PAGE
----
My Reality: Reading these comics collected really brings out how funny and charming they are. One of the best things about Allison’s writing and drawing style is is control over whimsy – it’s always a bit weird and tender instead of being too sweet or, god forbid, wacky. Although the strips are written to be enjoyed thrice a week and thus have punchlines at the end, the story reads as a whole and it is clear that Allison has created these new stories with the collection in mind. The stories always involve creatures or some kind of supernatural occurrence, but with a light touch. The focus is much more on the team of young mystery solvers finding more out about themselves and their town via the mystery than about being terrified or haunted.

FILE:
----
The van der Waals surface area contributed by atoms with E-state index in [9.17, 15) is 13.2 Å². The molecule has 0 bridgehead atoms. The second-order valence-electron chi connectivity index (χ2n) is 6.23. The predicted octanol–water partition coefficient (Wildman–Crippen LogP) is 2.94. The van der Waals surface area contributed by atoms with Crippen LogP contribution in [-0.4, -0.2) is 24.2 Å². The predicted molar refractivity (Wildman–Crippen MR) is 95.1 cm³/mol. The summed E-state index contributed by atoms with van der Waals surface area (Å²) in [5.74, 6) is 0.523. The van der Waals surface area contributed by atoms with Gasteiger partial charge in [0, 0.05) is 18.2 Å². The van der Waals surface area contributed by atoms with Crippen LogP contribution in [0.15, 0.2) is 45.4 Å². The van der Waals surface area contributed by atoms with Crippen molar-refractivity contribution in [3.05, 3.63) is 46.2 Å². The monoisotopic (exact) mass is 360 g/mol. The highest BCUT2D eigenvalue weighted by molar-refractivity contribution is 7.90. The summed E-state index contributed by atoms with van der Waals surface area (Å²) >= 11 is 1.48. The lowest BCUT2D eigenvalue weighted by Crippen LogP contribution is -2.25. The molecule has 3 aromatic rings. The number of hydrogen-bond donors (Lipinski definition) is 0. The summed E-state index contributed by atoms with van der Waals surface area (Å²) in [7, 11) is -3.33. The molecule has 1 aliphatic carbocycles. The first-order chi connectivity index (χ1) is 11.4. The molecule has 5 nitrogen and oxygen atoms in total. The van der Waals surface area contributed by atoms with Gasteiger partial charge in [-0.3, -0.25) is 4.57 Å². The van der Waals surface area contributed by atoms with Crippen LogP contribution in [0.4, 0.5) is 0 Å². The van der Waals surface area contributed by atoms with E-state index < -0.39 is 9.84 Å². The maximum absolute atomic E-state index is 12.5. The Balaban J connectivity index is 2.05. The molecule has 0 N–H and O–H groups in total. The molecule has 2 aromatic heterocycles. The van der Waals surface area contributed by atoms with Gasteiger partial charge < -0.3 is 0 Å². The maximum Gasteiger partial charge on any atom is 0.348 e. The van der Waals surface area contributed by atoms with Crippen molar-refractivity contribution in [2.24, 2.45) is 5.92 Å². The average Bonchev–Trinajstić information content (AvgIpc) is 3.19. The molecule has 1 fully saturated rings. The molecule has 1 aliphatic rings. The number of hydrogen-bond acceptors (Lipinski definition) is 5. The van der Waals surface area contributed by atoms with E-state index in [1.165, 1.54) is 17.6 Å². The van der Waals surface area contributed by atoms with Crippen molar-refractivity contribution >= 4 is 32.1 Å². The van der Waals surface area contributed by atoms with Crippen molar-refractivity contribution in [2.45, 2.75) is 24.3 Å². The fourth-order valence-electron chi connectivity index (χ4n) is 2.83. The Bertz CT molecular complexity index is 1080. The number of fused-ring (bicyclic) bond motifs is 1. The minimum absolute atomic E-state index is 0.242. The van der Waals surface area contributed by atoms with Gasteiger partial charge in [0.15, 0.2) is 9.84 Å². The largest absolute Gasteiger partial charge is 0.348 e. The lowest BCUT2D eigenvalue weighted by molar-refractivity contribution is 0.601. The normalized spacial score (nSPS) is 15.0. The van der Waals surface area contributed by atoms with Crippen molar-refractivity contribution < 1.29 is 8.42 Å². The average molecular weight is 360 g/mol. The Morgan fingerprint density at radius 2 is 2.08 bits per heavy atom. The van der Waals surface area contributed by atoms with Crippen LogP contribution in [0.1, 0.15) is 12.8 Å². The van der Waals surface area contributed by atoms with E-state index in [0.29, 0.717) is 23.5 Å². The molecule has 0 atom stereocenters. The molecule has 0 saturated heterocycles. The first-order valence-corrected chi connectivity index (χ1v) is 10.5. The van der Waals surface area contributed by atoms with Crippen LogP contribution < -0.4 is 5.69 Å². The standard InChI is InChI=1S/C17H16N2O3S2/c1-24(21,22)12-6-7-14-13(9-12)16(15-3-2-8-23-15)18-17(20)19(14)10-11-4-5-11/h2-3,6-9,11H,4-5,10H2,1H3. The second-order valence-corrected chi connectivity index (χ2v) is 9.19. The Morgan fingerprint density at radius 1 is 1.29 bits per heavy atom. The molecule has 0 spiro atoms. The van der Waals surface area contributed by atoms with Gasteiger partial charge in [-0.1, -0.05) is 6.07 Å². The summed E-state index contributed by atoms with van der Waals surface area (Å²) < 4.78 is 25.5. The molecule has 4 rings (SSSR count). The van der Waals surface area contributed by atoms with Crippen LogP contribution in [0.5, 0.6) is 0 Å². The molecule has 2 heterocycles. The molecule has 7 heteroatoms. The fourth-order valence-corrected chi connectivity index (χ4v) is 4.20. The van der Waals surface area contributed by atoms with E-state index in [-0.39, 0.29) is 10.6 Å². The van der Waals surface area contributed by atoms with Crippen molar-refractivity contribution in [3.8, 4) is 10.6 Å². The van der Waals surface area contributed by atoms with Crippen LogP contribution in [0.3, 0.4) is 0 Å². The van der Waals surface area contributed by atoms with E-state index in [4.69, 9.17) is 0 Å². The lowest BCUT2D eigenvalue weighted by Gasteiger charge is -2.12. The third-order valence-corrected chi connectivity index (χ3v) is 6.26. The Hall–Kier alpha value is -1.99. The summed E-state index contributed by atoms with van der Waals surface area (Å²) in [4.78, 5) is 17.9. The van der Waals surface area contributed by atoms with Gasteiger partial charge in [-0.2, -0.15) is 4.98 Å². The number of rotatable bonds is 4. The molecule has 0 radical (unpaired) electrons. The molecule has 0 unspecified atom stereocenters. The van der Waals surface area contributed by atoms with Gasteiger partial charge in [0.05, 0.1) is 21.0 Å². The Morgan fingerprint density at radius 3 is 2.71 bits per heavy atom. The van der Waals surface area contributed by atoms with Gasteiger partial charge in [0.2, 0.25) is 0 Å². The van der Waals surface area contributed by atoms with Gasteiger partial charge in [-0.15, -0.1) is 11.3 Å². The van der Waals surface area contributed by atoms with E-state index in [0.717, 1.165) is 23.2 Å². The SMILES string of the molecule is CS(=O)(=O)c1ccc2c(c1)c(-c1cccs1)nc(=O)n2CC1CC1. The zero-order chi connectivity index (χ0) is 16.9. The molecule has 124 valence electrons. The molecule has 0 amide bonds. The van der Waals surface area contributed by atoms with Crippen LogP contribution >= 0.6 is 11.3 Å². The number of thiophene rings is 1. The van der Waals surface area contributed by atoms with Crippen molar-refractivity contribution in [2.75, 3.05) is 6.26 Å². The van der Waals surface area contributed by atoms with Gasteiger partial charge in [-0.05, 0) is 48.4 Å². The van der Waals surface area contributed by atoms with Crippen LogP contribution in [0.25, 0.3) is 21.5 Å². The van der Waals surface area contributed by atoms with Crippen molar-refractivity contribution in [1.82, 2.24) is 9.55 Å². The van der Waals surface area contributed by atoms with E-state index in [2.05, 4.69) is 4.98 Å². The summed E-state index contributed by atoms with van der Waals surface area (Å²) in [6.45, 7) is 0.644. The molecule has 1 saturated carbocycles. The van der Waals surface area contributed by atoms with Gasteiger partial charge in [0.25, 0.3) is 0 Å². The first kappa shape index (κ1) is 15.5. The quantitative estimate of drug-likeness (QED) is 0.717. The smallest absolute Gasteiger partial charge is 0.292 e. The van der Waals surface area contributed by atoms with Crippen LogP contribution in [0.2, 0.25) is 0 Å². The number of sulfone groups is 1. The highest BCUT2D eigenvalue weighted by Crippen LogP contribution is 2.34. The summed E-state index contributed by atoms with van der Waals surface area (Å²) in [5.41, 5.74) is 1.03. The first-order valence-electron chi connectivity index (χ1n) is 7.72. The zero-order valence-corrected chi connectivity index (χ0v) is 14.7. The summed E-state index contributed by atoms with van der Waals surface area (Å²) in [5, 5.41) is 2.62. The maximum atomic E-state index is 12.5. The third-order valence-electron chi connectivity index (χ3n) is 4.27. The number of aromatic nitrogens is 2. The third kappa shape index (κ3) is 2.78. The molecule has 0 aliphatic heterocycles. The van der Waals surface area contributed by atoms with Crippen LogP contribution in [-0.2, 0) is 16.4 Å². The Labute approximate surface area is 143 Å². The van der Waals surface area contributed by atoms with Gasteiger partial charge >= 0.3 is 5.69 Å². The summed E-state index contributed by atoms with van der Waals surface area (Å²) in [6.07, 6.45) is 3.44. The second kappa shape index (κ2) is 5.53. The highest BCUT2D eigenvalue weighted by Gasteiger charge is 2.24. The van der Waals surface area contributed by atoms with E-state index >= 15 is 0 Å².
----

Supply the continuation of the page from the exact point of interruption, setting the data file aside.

Will teens like it?: The books are published in biiiig floppy editions so hopefully teens will pick one up and be sucked in.
Is it “great” for teens?: I think so. I think it’s great for you, too.
Art Taste: If you like this, I highly recommend reading the archives and ongoing comics at Scary Go Round.
written by Neil Gaiman
adapted by P. Craig Russell
Kevin Nowlan, Scott Hampton, P. Craig Russell, Galen Showman, David LaFuente, Tony Harris, Jill Thompson & Stephen B. Scott, illustrators
Expectation/Anticipation Level: Medium. I liked the Coraline adaptation. (In fact, I don’t think I’ve read Coraline proper yet).